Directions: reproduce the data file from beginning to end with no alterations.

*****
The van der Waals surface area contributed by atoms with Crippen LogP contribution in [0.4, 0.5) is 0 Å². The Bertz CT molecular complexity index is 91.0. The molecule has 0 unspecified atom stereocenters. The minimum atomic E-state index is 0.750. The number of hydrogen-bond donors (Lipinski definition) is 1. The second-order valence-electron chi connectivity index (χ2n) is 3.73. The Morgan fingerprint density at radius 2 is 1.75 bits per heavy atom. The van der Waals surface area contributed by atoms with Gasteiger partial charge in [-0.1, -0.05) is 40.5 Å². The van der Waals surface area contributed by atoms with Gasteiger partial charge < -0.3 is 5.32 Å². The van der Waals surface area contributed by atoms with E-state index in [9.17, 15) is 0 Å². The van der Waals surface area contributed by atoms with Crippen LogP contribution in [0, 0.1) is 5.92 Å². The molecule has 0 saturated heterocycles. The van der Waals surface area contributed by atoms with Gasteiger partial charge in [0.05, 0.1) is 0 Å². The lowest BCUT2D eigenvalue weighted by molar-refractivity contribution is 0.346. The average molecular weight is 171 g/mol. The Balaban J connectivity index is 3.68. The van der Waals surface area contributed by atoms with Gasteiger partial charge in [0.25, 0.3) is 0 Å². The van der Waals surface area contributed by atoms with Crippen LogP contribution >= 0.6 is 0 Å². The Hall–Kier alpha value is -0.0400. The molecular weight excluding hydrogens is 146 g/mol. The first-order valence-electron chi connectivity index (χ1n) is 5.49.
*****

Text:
The van der Waals surface area contributed by atoms with Crippen LogP contribution in [0.4, 0.5) is 0 Å². The Bertz CT molecular complexity index is 91.0. The molecule has 0 unspecified atom stereocenters. The minimum atomic E-state index is 0.750. The number of hydrogen-bond donors (Lipinski definition) is 1. The second-order valence-electron chi connectivity index (χ2n) is 3.73. The Morgan fingerprint density at radius 2 is 1.75 bits per heavy atom. The van der Waals surface area contributed by atoms with Gasteiger partial charge in [-0.1, -0.05) is 40.5 Å². The van der Waals surface area contributed by atoms with Gasteiger partial charge < -0.3 is 5.32 Å². The van der Waals surface area contributed by atoms with E-state index in [9.17, 15) is 0 Å². The van der Waals surface area contributed by atoms with Crippen LogP contribution in [0, 0.1) is 5.92 Å². The molecule has 0 saturated heterocycles. The van der Waals surface area contributed by atoms with Gasteiger partial charge in [0.05, 0.1) is 0 Å². The lowest BCUT2D eigenvalue weighted by molar-refractivity contribution is 0.346. The average molecular weight is 171 g/mol. The Balaban J connectivity index is 3.68. The van der Waals surface area contributed by atoms with Gasteiger partial charge in [0.25, 0.3) is 0 Å². The van der Waals surface area contributed by atoms with Crippen LogP contribution >= 0.6 is 0 Å². The Hall–Kier alpha value is -0.0400. The molecular weight excluding hydrogens is 146 g/mol. The first-order valence-electron chi connectivity index (χ1n) is 5.49.